There are so many factors that are associated with suicide such as social factors, cultural factors, economic crisis, work stresses, mental health difficulties, family issues, substance misuse, sexual orientation, individual crisis and bullying.
closer to home
In Britain, each year, more than 6000 people kill themselves; that’s 4000 more deaths per year than occur on all our roads.
Yet suicide remains a taboo subject that most people won’t entertain talking about it, never mind feeling able to support someone who they think might be considering taking their own life.
At Forward For Life we are constantly striving to develop programmes that support communities and professionals from all walks of life including our Peer Support Programmes and our Suicide Prevention Training Programmes.
We offer both bespoke and standardised training options and have also developed an on-line gatekeeper training programme for suicide prevention known as LITA as we recognise the value in diversifying our approach to best meet our clients needs.
Want to know more?
For more information about any aspects of work please don’t hesitate to contact us either by email at email@example.com or alternatively by giving us a call on 07585776800.
“Give me the child of 7 and I will show you the man” – the origins of this quote are disputed but the applicability I believe has deep resonance in the world of suicide prevention, especially when the world they have been prepared for moves the goalposts.
Age is just a number
Working in the field of suicide prevention since before the turn of the century I have witnessed more than my fair share of sweeping statements, confusing statistics and utter nonsense’s; some of the former and the latter I have fell foul of myself before I learned the often underrated wisdom of listening and learning before speaking. But by being so entrenched in this field one of the most overlooked facts is that, for both men and women, the age of the person most vulnerable to undertaking a suicidal act has been shifting over time. Not sporadically but in a slow, steady and clearly distinguishable wave. This wave is known to many as Generation X.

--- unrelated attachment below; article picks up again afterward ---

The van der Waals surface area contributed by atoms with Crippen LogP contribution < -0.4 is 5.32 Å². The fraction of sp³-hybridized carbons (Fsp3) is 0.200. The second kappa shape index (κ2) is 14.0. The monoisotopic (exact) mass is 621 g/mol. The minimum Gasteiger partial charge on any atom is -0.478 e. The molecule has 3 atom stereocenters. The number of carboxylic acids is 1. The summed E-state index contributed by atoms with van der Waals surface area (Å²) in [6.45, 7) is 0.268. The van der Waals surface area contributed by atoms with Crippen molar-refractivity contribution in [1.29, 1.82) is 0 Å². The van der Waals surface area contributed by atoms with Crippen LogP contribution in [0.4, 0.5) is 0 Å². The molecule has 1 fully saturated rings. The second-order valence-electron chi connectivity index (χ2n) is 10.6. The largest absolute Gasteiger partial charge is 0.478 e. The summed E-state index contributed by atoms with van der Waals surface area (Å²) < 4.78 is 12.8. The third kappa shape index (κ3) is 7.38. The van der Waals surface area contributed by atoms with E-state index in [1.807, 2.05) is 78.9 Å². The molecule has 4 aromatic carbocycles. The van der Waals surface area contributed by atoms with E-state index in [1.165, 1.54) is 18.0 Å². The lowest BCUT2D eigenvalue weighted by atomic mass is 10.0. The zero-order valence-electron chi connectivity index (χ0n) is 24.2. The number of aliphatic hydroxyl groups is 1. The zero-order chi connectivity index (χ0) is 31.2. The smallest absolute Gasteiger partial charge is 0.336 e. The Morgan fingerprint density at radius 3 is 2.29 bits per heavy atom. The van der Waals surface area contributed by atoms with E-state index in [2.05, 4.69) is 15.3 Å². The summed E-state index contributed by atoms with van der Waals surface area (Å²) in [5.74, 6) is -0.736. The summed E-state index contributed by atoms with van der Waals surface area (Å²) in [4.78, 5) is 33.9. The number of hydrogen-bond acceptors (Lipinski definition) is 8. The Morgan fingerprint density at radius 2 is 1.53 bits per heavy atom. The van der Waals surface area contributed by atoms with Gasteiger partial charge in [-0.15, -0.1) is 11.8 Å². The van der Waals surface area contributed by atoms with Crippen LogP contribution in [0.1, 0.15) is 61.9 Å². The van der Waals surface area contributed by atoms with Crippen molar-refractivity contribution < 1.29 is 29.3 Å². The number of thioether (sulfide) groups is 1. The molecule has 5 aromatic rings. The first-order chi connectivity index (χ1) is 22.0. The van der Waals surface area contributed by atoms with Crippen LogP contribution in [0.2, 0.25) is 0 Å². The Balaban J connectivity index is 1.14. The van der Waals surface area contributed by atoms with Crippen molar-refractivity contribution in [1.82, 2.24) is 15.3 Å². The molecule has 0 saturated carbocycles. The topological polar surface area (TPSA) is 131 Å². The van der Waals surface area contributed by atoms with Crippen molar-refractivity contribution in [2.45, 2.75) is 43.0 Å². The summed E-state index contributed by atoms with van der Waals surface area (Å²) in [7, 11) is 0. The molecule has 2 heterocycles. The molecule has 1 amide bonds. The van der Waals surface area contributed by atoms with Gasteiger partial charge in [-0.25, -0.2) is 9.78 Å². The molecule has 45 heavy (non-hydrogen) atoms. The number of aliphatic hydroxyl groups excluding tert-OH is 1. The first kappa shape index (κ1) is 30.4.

Who is the X Generation?
Between the post war Baby Boomers and the mid-80’s born Millenials sat Generation X – people born between the mid 1960’s and the early 80’s. A demographic that is often referred to as the MTV Generation, followers of Grunge or Hip-Hop and viewed by many as slackers, cynical and disaffected during the 90’s and obsessed with the concept of work/life balance today. They are the generation of the Sinclair home computers, desktop word-processors, the pager, the brick sized mobile phones, the CD, the DVD, the answering machine, the Walkman, mixtapes recorded directly from the radio, the video store and the shopping centre.